Like anyone else starting a new job, Ginger Carroll hoped for a smooth transition when she began in January as the new chief executive officer of Citrus Memorial Hospital in Inverness, Florida.
However, Carroll was confronted with a global pandemic only a few weeks after her first day on the job. Instead of easing into her new role, she had to oversee her hospital’s response to the coronavirus outbreak, which has overwhelmed health care facilities around the world.
“I can tell you that the virus certainly interrupted my six-month plan of what I was going to do at the hospital,” said Carroll, a Greensboro native who earned her Bachelor of Science in Nursing degree from UNC Greensboro in 1977. “Some of the goals that we had set forth in the first 60 days that I was here sort of got interrupted.”
Carroll said this year’s graduating class of nursing students from UNCG are about to enter a work environment unlike anything she has ever seen before because of COVID-19. Today is International Nurses Day and the 200th birthday of Florence Nightingale, the founder of modern nursing.
When Carroll graduated from UNCG, she aspired to work as a critical care nurse in a high-intensity area. She was the first member of her family to enter the health care industry, and after years as a bedside nurse, she moved into a leadership position as a nurse executive.
Now a hospital CEO for the past 16 years, Carroll has a unique perspective on what graduating students can expect once they start working as nurses during a pandemic.
“The first thing I would say to them is trust your education,” Carroll said. “These new nurse grads, they spent four years learning how to care for patients and how to care for themselves and how to prevent illness. And so, they just need to understand that they’ve got this. They’ve been well-trained. They’ve been to an excellent school, and they just need to trust their education.”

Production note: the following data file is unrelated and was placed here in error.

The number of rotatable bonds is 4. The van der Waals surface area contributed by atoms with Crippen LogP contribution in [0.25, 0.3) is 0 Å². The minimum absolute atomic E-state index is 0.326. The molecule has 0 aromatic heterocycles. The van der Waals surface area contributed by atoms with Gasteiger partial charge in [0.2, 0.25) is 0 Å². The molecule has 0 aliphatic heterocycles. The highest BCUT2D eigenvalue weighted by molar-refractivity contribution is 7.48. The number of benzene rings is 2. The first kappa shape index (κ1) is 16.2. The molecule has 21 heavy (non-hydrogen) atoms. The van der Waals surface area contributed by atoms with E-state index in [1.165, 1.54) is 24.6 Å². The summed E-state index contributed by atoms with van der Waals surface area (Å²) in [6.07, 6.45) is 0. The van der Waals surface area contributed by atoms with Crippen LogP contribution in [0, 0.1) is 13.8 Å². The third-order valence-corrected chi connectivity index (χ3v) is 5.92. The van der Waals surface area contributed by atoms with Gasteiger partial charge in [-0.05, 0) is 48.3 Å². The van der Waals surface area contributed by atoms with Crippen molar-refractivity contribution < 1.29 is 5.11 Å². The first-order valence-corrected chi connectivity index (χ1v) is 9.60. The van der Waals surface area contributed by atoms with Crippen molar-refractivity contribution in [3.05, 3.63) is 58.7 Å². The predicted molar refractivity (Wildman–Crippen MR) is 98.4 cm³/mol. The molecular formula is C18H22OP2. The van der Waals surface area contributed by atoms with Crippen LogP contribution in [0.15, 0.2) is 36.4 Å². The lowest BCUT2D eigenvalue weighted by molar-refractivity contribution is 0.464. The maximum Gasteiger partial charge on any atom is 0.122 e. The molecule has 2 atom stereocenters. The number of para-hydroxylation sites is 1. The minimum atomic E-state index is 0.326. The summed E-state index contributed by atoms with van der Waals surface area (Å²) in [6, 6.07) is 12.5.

Carroll has had to quickly adjust as new information about the coronavirus has been made available and testing for COVID-19 has improved. She said she has changed her plans on an almost daily basis, all while a steady flow of patients have arrived at Citrus Memorial Hospital with coronavirus-like symptoms.
“I can’t recall anything that has happened that health care executives nationally have had to deal with that has been any greater than the impact of this virus,” Carroll said. “Of course, we’ve had disasters. We had tornadoes. We had hurricanes. We had devastating events that have affected pockets of places, but I can’t recall anything that has had such a profound national impact as this event.”
Carroll said new nurses should expect their leadership to be transparent. She has tried to “overcommunicate” with team members at her hospital in central Florida, letting them know about what they might expect.
At the same time, Carroll stressed this year’s nursing graduates must be able to adjust on the fly to deal with the ever-changing public health crisis.
“They also need to be flexible. You just get out of school and you think ‘OK, I need to do these things in this order. This is where I’m going to work,’” Carroll said. “We don’t know what the new norm is going to look like for us. We do know this virus is going to continue for months in our community, and we’re going to continue to see people coming in with illness. But new nurses need to be flexible to change because new information is coming out all the time.”
The School of Nursing offers a Master of Science in Nursing degree with a concentration in Nursing Administration. Students take courses about leadership and management skills essential in health care. Click this link for more information about the program.
Story by Alex Abrams, School of Nursing
Photo courtesy of Citrus Memorial Hospital